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Flowers, shoes and toys sit on the steps of the main entrance of The Mohawk Institute , a former residential school for First Nations children, in Brantford, Ont., on June 27, 2021., to honour the 215 children whose remains were discovered in a mass grave at a former residential school in Kamloops.Anadolu Agency/Getty Images

Ontario says it has found about 1,800 death registrations of school-aged Indigenous children that it will release to the National Centre for Truth and Reconciliation, amid growing calls for governments and churches to hand over records that shed light on the residential-school system.

The province says it will transfer the documents within the next few months. This would make it just the third province to do so, despite years of requests for the records, according to the NCTR.

Demands to release provincial records go back at least six years, when the final report of the Truth and Reconciliation Commission called on chief coroners and provincial vital-statistics agencies to identify all records of “deaths of Aboriginal children in the care of residential school authorities and make these documents available to the National Centre for Truth and Reconciliation.”

So far, only B.C. and Alberta have fully complied, according to Raymond Frogner, the NCTR’s head of archives. Other jurisdictions have produced some records, but Mr. Frogner said the responses remain incomplete.

The pressure to disclose has mounted since the Tk’emlúps te Secwépemc Nation announced last spring that more than 200 unmarked graves had been located at the site of the former residential institution near Kamloops, B.C. The revelation prompted other entities to promise a broader release of records, including the Missionary Oblates of Mary Immaculate, operator of 48 schools across the country.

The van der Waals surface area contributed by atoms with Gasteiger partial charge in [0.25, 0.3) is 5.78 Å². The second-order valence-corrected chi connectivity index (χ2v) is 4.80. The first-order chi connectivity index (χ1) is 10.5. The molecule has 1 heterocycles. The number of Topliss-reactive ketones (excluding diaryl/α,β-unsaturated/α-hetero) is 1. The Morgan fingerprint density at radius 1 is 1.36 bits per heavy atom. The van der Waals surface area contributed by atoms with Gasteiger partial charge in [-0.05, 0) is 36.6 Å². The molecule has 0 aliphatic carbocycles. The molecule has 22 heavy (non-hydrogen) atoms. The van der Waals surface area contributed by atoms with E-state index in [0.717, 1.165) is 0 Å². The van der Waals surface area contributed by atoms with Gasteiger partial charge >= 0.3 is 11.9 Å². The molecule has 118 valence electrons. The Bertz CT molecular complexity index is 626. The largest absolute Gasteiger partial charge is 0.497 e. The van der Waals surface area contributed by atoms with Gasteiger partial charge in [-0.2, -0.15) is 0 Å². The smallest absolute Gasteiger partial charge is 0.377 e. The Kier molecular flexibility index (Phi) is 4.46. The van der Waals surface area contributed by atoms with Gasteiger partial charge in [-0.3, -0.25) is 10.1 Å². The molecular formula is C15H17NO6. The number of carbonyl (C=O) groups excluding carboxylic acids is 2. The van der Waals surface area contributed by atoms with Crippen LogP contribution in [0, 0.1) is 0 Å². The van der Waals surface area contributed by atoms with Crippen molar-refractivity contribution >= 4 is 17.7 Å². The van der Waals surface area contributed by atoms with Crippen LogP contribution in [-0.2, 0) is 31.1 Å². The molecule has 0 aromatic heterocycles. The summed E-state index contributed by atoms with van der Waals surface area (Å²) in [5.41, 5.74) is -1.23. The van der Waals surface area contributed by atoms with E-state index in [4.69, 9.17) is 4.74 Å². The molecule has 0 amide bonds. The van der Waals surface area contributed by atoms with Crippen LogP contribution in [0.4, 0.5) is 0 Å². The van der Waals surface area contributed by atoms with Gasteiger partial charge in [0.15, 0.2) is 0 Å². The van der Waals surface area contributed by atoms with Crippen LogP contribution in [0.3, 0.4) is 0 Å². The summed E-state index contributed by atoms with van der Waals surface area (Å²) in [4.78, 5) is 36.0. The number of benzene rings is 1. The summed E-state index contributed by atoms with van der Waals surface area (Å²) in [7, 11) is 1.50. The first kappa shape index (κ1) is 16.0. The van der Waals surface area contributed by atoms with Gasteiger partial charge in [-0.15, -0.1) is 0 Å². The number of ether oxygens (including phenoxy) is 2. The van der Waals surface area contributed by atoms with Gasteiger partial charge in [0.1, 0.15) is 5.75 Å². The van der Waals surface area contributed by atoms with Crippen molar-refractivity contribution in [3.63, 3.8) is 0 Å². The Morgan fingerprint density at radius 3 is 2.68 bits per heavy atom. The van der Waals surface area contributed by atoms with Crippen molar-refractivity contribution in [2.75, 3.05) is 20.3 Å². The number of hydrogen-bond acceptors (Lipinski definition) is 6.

“It’s unfortunate that it took such a dramatic event to really expedite, finally, the process,” said Mr. Frogner. “Because it seemed to be in kind of an administrative stasis there for a very long time. When the gravesite events started to happen, you could see there was a noticeable increase in the level of activity to produce these records.”

He hopes to sign a memorandum of understanding with Ontario in the next week or two and take possession of the documents in the next two months.

The 1,800 death registrations span the past 70 years and are held by the Office of the Registrar General, the agency responsible for recording all births, marriages and deaths in Ontario.

A search of those records for possible residential-school students began toward the end of 2016.

Since then, the government “has been actively working with the National Centre for Truth and Reconciliation to prepare the documents for release,” said Ellen Samek, spokeswoman for the Registrar General, in an e-mailed response.

Mr. Frogner said Ontario’s record search took so long partly because death certificates don’t show whether children attended a residential school. The province could only narrow its search to school-aged Indigenous children.

“This isn’t a final list of certificates of death or anything like that, not at all,“ he said. “We will go back to this. And it’s partly because of the vagueness of the documentation to begin with.”

He hopes these records will provide further insights into the identities of the children and how many died, and give some information to families who were never properly informed of their missing loved ones.